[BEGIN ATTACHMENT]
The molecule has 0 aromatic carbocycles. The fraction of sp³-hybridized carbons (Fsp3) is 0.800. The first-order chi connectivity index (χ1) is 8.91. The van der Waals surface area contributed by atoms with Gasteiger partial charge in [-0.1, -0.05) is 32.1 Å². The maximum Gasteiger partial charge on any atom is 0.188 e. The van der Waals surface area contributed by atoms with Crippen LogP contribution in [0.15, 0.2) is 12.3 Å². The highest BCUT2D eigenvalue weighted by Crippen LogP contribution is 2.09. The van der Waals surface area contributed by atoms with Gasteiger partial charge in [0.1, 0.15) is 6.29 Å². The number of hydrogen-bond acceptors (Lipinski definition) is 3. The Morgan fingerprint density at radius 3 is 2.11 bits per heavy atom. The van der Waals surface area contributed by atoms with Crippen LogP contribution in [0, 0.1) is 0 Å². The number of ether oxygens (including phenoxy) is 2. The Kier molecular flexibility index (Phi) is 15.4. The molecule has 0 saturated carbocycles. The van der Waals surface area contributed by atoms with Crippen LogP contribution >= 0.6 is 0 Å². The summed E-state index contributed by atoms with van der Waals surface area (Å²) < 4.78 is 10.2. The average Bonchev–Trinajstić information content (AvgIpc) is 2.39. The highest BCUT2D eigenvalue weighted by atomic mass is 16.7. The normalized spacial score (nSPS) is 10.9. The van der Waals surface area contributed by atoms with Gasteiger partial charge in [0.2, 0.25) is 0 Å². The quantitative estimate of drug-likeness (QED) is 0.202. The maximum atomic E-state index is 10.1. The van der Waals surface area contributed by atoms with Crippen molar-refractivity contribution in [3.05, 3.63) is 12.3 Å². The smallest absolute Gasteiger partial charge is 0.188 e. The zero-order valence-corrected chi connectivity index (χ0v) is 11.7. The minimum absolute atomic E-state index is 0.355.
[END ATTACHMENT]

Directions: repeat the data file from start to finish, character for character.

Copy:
The molecule has 0 aromatic carbocycles. The fraction of sp³-hybridized carbons (Fsp3) is 0.800. The first-order chi connectivity index (χ1) is 8.91. The van der Waals surface area contributed by atoms with Gasteiger partial charge in [-0.1, -0.05) is 32.1 Å². The maximum Gasteiger partial charge on any atom is 0.188 e. The van der Waals surface area contributed by atoms with Crippen LogP contribution in [0.15, 0.2) is 12.3 Å². The highest BCUT2D eigenvalue weighted by Crippen LogP contribution is 2.09. The van der Waals surface area contributed by atoms with Gasteiger partial charge in [0.1, 0.15) is 6.29 Å². The number of hydrogen-bond acceptors (Lipinski definition) is 3. The Morgan fingerprint density at radius 3 is 2.11 bits per heavy atom. The van der Waals surface area contributed by atoms with Crippen LogP contribution in [0, 0.1) is 0 Å². The number of ether oxygens (including phenoxy) is 2. The Kier molecular flexibility index (Phi) is 15.4. The molecule has 0 saturated carbocycles. The van der Waals surface area contributed by atoms with Crippen LogP contribution >= 0.6 is 0 Å². The summed E-state index contributed by atoms with van der Waals surface area (Å²) < 4.78 is 10.2. The average Bonchev–Trinajstić information content (AvgIpc) is 2.39. The highest BCUT2D eigenvalue weighted by atomic mass is 16.7. The normalized spacial score (nSPS) is 10.9. The van der Waals surface area contributed by atoms with Gasteiger partial charge in [0.2, 0.25) is 0 Å². The quantitative estimate of drug-likeness (QED) is 0.202. The maximum atomic E-state index is 10.1. The van der Waals surface area contributed by atoms with Crippen molar-refractivity contribution in [3.05, 3.63) is 12.3 Å². The smallest absolute Gasteiger partial charge is 0.188 e. The zero-order valence-corrected chi connectivity index (χ0v) is 11.7. The minimum absolute atomic E-state index is 0.355.